This is irrefutable proof that you shouldn’t treat every customer like a potential sale but like a brand ambassador. Just as a bad reputation can spread like wildfire, so can word of an exceptionally good experience through social media and word-of-mouth. Your customers will walk away happy and return back with more customers for you.

Go Mobile

Mobile payments are being driven by milliennials. 52% of them have already used their phones to make payments at a point-of-sale, despite it being an emerging payment method still in its early stages. They have a vision of a world where they’ll only need their smartphone, ditching their IDs, payments and loyalty cards, licenses and keys.

Millennials are pushing for mobile payments, and if the success of ApplePay is any indication, with one million subscribers in its first three days, they’re going to get them. So make sure your business is prepared to accept mobile payments both online and in-person.

Be Consistent

Millennials are also at the forefront of omni-channel commerce. Because they have multiple devices with near 24-hour connectivity and are accustomed to taking a multi-device path to purchase, your branding, pricing and features need to be consistent across all channels. The old practice of multi-channel commerce, with separate marketing strategies tailored to each channel, strikes millennials as insincere and lowers their level of trust in your brand.

Be Creative

Don’t be afraid to make it weird. Millennials were raised on absurdist humour and 46% say that random and bizarre marketing is the most memorable. You don’t need to go off the deep end, you just need to be creative. Today, we’re marketed to everywhere we go – doing it a little differently will refresh your message, resonate with your audience and get your brand remembered.

Be Responsible

As revealed in a study from PR firm Cone Communication, specialists in cause marketing, millennials are highly aware of responsible business practices and expect a certain level of social responsibility from brands they are loyal to, to the extent where they will switch from one business to a competitor based on their efforts in this area.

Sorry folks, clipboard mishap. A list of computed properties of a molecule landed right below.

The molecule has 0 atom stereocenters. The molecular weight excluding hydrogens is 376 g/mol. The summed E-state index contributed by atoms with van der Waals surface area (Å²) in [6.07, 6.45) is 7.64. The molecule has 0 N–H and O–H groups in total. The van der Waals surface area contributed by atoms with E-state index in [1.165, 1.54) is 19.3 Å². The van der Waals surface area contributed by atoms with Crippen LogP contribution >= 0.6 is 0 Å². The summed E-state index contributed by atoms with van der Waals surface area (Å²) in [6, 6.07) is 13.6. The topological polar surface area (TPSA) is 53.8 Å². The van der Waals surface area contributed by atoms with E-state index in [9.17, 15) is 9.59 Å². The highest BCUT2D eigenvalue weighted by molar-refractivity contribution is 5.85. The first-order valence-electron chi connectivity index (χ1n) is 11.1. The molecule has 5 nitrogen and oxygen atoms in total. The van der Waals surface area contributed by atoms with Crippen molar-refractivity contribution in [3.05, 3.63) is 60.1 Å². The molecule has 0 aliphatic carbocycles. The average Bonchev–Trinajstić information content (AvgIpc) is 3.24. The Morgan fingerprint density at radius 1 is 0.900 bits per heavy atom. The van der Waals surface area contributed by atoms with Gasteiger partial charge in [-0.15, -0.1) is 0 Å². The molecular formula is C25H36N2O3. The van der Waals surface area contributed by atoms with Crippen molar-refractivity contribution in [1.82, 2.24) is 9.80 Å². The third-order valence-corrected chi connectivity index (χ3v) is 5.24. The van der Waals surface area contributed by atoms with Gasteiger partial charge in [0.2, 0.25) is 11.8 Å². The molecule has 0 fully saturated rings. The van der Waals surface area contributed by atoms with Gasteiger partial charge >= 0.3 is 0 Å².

Brands today need to make their social awareness public and emphasise transparency and authenticity. Include in your content the story behind your business, why you started in the industry, why you operate your business the way you do, and why you believe in it. Be vocal about and take action in the causes you believe in and you will attract loyal customers and brand ambassadors. By making a personal appeal that hits home with millennials, you can establish your brand as a positive part of the community.

Hire Millennials

Finally, and this is an easy one, a great strategy for appealing to millennials is to hire them. By having employees who are themselves millennials and listening to their feedback about your products, services and marketing materials, you can eliminate the initial trial-and-error stage of introducing new strategies, products or branding.

This generation is pouring into the workforce as we speak and earning a lot of money that they’re going to turn around and spend somewhere, so why not at your business? Appealing to millennials means getting your enterprise ready to accept the business of hundreds of millions of young, social and independent people with money they want to use. By tailoring your branding to this demographic, you can lay the foundation for an entire generation’s worth of loyal customers.